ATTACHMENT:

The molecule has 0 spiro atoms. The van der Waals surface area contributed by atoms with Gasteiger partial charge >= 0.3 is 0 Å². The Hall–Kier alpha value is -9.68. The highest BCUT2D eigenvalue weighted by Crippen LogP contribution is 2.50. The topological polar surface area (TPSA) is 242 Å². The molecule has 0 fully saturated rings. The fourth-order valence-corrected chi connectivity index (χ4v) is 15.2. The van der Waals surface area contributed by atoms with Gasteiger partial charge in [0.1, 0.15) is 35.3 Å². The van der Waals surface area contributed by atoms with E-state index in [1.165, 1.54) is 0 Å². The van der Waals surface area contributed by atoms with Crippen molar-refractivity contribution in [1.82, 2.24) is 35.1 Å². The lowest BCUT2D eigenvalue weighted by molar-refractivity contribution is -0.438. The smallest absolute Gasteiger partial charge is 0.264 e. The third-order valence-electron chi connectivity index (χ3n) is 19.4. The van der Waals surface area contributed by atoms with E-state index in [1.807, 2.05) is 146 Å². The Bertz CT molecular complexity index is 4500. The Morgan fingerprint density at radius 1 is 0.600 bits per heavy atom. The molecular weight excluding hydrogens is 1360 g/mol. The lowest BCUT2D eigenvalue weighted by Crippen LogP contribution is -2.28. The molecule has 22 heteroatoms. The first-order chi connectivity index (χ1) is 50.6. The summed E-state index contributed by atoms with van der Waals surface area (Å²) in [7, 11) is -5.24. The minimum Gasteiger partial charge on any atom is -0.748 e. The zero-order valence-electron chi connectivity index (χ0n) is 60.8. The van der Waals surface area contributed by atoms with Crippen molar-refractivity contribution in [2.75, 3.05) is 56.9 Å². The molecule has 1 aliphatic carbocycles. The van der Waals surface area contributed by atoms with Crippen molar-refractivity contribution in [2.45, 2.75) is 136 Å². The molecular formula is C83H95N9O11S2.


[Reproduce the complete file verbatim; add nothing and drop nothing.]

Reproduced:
The molecule has 0 spiro atoms. The van der Waals surface area contributed by atoms with Gasteiger partial charge >= 0.3 is 0 Å². The Hall–Kier alpha value is -9.68. The highest BCUT2D eigenvalue weighted by Crippen LogP contribution is 2.50. The topological polar surface area (TPSA) is 242 Å². The molecule has 0 fully saturated rings. The fourth-order valence-corrected chi connectivity index (χ4v) is 15.2. The van der Waals surface area contributed by atoms with Gasteiger partial charge in [0.1, 0.15) is 35.3 Å². The van der Waals surface area contributed by atoms with E-state index in [1.165, 1.54) is 0 Å². The van der Waals surface area contributed by atoms with Crippen molar-refractivity contribution in [1.82, 2.24) is 35.1 Å². The lowest BCUT2D eigenvalue weighted by molar-refractivity contribution is -0.438. The smallest absolute Gasteiger partial charge is 0.264 e. The third-order valence-electron chi connectivity index (χ3n) is 19.4. The van der Waals surface area contributed by atoms with E-state index in [1.807, 2.05) is 146 Å². The Bertz CT molecular complexity index is 4500. The Morgan fingerprint density at radius 1 is 0.600 bits per heavy atom. The molecular weight excluding hydrogens is 1360 g/mol. The lowest BCUT2D eigenvalue weighted by Crippen LogP contribution is -2.28. The molecule has 22 heteroatoms. The first-order chi connectivity index (χ1) is 50.6. The summed E-state index contributed by atoms with van der Waals surface area (Å²) in [7, 11) is -5.24. The minimum Gasteiger partial charge on any atom is -0.748 e. The zero-order valence-electron chi connectivity index (χ0n) is 60.8. The van der Waals surface area contributed by atoms with Crippen molar-refractivity contribution in [2.75, 3.05) is 56.9 Å². The molecule has 1 aliphatic carbocycles. The van der Waals surface area contributed by atoms with Crippen molar-refractivity contribution in [2.45, 2.75) is 136 Å². The molecular formula is C83H95N9O11S2.